My email messages go out with an orange butterfly in the upper right hand corner. Hmmm. I never requested this feature or specially arranged to be represented by a butterfly. I like butterflies. They're pretty. But the butterfly is not me; not my symbol, my logo, my calling card. I am not the butterfly, and yet whenever friends or family hear from me they are seeing the butterfly, and maybe they're thinking: "She's really into that butterfly."
I searched around my toolbar for the butterfly "on/off" switch. Couldn't find it. I thought I might find a list of other character options and wondered whether any of them would better suit me. There don't seem to be any; not that I can find. A chicken is a likely option, and some time ago I might have felt like using a sea turtle. My cynical side wonders why ants aren't showing up on my outgoing email. Ants are everywhere else in my life. Frickin' ants.
It might be amusing, in a junior high kind of way, to have symbols that change with holidays, seasons or moods. Google has creative fun decorating their banner. At the moment I feel like I could be best symbolized by a cute sloth, sweating and lethargic, staring blankly, waiting for a special delivery and cooler weather.
Max is writing his Christmas list... Alex is drawing... William is fixing a bagel... Geoff is playing tennis...
Saturday, September 18, 2004
Wednesday, September 15, 2004
Before laundry and grocery shopping, before unpacking and opening mail... I must download digital images and organize photo files. We took many pictures on our Oregon adventure. We were yurt camping and beach combing. We picked wild blackberries, and went to the parade at Bandon's 58th annual Cranberry Festival. I met mom's friends, Ava and Luanne, and had an awesome breakfast at Stan's place. Stan makes croissants that are muy French and flakey. We met Curly; a slug that could be mistaken for a beached whale. Our photos should reflect the 14 days of adventure and fun, without emphasizing the tedium of 60 hours on trains, or dealing with really bad colds.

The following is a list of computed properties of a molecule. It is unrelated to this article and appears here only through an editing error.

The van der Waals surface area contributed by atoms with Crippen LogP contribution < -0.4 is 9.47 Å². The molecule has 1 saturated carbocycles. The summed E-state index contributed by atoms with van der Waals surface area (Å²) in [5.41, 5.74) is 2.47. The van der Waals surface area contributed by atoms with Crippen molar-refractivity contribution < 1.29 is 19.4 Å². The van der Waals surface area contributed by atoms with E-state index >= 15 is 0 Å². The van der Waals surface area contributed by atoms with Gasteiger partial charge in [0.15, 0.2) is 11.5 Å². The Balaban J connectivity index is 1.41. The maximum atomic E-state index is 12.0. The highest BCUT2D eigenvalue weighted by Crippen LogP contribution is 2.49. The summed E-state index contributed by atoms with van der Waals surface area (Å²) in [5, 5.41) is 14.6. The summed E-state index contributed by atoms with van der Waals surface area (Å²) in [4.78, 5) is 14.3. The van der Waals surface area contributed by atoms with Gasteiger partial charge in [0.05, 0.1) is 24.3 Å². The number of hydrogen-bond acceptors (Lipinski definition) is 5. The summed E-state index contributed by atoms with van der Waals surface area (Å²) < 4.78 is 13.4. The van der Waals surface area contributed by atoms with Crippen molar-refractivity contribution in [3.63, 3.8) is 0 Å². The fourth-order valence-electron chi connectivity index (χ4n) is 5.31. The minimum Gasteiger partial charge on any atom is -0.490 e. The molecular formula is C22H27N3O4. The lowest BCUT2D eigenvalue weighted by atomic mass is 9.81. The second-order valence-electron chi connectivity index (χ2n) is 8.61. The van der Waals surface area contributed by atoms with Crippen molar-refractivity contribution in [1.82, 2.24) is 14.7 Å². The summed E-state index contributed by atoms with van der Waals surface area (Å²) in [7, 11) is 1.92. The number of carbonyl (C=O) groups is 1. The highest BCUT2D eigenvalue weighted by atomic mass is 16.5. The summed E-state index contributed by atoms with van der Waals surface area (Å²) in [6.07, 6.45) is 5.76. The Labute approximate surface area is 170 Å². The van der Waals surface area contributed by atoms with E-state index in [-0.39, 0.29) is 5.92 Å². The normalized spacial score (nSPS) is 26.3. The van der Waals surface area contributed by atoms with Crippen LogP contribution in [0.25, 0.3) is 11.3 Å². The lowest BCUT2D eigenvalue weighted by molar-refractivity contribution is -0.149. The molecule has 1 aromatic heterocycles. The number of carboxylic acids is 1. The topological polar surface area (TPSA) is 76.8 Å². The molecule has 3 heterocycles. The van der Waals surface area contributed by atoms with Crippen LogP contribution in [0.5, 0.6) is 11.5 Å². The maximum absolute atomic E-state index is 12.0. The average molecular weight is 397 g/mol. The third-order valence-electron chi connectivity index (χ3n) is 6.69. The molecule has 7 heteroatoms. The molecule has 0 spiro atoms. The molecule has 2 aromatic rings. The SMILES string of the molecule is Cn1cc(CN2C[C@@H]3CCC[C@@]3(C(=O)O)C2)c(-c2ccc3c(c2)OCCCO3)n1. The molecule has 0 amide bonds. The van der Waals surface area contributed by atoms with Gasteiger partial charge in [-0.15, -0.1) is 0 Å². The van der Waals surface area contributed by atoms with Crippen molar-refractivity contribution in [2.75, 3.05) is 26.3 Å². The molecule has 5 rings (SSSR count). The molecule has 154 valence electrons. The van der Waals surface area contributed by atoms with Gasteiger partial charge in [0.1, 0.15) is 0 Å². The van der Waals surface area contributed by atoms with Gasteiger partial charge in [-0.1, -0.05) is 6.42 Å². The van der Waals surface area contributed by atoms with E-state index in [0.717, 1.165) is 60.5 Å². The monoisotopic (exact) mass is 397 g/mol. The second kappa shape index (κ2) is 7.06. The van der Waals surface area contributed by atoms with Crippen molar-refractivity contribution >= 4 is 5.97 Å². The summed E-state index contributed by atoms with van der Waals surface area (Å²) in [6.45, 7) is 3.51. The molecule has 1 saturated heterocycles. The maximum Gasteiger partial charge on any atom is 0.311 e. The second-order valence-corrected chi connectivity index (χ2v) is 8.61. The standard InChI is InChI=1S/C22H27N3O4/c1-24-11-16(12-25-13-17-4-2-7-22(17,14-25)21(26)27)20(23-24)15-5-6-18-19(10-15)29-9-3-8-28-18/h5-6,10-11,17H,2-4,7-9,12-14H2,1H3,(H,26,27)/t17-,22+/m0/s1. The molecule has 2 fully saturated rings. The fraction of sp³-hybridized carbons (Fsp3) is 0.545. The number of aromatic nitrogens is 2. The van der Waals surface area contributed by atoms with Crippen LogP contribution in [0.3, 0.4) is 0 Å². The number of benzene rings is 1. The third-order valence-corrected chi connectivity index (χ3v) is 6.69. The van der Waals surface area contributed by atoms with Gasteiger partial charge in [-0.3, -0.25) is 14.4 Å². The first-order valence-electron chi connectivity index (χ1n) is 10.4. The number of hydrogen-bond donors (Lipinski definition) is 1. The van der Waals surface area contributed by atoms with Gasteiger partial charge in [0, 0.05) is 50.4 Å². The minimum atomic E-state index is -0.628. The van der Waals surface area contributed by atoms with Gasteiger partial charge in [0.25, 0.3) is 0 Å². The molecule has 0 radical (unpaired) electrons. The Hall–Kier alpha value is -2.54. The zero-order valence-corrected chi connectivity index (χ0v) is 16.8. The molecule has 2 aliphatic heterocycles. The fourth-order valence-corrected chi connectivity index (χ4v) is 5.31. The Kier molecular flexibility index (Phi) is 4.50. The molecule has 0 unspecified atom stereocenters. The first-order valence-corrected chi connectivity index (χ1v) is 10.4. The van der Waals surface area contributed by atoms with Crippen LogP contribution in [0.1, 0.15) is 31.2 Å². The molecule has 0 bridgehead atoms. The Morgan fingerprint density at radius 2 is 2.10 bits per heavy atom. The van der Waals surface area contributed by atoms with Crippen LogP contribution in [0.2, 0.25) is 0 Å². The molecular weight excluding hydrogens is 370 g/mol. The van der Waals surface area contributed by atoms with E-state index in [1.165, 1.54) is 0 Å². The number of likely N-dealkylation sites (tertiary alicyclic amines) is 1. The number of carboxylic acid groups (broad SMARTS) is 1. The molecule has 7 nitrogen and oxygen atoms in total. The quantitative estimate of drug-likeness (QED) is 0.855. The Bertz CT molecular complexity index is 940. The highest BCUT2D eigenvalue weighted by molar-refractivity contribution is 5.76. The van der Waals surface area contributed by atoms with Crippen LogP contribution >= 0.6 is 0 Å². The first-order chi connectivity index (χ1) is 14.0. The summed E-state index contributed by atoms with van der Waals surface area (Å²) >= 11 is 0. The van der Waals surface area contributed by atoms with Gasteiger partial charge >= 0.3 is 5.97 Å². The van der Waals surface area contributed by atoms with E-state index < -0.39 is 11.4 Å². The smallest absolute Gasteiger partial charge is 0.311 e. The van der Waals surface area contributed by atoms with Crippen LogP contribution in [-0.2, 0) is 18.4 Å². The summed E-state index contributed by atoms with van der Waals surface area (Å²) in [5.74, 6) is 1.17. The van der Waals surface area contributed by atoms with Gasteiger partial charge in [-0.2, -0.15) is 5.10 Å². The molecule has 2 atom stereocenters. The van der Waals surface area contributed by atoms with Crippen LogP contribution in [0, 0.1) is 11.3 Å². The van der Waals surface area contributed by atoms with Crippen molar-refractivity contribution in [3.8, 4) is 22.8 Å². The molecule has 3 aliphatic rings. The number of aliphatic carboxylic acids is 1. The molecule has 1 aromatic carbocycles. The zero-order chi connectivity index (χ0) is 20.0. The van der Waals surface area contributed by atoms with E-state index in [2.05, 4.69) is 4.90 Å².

Mom and Ron's place is great. They have settled in, and it's nice to see the details and familiar objects that reflect their lives and interests. Grandma has her place there too. She has her own room, and throughout the house are the things she enjoys, like her teacup collection, and books. We got to see the beautiful flowers and plants they have been cultivating in barrels. Like our trip before, two years ago, the weather was very nice, sunny and warm, so we missed out on the storms and rain that the area is better known for. This is not surprising, since I packed for cold weather.
We were there in time for William and Alex to attend the last performance of the season of the Sawdust Theater's melodrama "Ding dong Dell, Who Threw Grandma Down The Well?" My homebodies were reluctant to go, but returned very enthused and impressed by the whole evening. They also enjoyed the two mornings we walked over the dunes to fossil hunt on the beach and play with the giant drift wood pieces. Alex drew the rocky formations toward the Jetty and Coquille River. Max climbed the dunes. William had thoughtful reveries and tranquil moments to contemplate the universe.
My thoughts and reflections will take longer to develop than the several hundred photographs that I downloaded while writing this brief Blog update. I am moving and thinking like a pregnant woman in her third trimester: Slow and quiet, distracted by thoughts of tiny toes and new life.
September 2, 2010 :: Updated With Photos!
This was such a wonderful, memorable trip. I was quite pregnant with Maria, or Papaya. The boys and I took the train from southern California, all the way to Oregon. It was a fun (sometimes too long) thirty hour ride each way. In Delia and Ron's home we enjoyed family company, with Grandma, and Henry and Eva too. There were blackberries, a salmon festival, and many happy hours exploring.
Max still begs me to make our next trip a trip by train to Oregon.
A bit more from that trip... September 28, 2004 :: "Blackberries"